The Dicky Bird society was initiated by the editor of the Children's Corner in the Newcastle Weekly Chronicle in 1876. He referred to himself as Uncle Toby after the character in Laurence Sterne's 'Tristram Shandy' who was considerate to all creatures, even those who annoyed him. This is illustrated by an episode in 'Tristram Shandy' where Uncle Toby catches a fly but instead of killing it, he releases it out of the window. The image which was used to illustrate the Children's Corner was that of Uncle Toby with children clustering around his knees, and it is this image which appears on the glass.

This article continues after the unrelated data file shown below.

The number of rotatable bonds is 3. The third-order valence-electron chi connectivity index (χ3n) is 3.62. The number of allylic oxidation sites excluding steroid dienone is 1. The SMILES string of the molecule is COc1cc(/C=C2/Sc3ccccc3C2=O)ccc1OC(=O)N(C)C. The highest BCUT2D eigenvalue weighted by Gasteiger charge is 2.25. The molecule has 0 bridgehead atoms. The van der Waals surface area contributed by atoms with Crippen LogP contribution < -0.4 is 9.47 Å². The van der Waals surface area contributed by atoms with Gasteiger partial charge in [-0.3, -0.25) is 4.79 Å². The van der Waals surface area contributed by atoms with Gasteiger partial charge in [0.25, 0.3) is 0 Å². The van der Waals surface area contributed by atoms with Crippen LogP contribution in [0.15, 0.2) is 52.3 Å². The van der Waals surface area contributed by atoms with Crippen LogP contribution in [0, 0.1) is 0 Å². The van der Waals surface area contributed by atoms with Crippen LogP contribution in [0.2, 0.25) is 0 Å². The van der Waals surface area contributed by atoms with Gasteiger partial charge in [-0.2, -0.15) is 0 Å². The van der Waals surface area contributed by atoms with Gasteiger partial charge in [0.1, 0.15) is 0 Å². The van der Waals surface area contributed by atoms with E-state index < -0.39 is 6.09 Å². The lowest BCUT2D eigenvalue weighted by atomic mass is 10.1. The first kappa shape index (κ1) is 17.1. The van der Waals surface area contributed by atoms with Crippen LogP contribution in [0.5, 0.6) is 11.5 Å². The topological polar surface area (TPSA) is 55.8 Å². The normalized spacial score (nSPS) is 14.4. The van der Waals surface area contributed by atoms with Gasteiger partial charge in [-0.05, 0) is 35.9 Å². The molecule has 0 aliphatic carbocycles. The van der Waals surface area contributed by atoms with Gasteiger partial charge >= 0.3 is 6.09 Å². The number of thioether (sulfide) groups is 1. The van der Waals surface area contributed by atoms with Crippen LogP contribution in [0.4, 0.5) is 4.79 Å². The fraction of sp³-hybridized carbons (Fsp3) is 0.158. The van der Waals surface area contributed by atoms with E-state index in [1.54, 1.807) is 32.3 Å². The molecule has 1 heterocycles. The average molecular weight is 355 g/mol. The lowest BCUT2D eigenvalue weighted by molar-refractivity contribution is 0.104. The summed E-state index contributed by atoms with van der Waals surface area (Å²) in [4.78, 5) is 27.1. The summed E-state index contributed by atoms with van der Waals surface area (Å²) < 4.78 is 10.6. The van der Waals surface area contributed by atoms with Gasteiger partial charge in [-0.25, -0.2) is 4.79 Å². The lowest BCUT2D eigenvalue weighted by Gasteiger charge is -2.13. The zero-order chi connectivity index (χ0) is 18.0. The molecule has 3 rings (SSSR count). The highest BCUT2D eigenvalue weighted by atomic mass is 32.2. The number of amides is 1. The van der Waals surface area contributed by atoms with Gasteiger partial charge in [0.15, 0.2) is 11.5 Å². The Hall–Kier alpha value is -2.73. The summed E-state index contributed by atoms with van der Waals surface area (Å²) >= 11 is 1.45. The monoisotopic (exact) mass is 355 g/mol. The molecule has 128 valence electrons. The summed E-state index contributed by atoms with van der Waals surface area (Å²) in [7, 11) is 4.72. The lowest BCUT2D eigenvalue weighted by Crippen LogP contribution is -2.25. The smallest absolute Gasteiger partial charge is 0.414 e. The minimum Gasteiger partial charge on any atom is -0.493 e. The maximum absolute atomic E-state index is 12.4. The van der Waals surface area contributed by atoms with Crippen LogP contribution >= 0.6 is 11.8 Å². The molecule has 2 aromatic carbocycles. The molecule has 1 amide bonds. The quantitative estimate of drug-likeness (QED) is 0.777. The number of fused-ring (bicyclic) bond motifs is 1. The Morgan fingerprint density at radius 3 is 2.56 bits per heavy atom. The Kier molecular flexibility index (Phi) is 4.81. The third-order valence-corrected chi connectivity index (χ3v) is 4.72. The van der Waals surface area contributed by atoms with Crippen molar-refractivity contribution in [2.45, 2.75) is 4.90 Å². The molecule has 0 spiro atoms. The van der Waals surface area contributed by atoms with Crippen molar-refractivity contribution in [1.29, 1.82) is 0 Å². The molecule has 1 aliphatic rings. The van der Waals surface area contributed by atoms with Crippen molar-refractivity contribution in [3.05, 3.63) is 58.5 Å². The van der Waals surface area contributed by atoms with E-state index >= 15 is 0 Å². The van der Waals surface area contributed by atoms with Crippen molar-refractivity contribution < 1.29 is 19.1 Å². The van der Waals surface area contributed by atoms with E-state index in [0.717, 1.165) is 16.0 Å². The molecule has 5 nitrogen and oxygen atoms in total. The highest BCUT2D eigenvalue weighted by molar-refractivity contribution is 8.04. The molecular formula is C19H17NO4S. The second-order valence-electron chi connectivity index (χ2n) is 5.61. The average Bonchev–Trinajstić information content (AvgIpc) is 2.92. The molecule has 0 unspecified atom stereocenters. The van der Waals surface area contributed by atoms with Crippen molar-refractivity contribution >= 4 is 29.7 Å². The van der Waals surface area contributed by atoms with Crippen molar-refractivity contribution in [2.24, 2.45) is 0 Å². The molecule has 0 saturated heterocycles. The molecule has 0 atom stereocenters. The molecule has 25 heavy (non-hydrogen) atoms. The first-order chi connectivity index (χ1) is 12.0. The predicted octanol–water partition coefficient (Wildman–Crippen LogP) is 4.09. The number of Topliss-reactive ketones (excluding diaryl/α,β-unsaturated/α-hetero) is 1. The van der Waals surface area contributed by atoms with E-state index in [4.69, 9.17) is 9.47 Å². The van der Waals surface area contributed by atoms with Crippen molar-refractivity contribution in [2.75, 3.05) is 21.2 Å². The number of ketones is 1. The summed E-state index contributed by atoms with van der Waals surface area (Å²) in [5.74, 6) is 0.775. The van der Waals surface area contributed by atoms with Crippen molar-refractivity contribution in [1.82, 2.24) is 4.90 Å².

Uncle Toby is seen wearing the dress of Sterne's period with a cocked hat and smoking a long pipe, as he was said to do in 'Tristram Shandy'. Both girls and boys were required to take a pledge to join the society, which meant that they had to promise not to harm any living thing, to be kind to the birds and feed them in the winter and never to destroy a nest. By 1886, the Dicky Bird Society had over one hundred thousand members. Underneath the image of Uncle Toby on the front of the glass are the words "UNCLE TOBY. D.B.S.". Within the image there is a bird in the top left-hand corner, which does not exist on the other glass in the collection, CCWSH:1198. The glass is engraved with the name "Roy" on the back.
Donated to the Trust in 2008.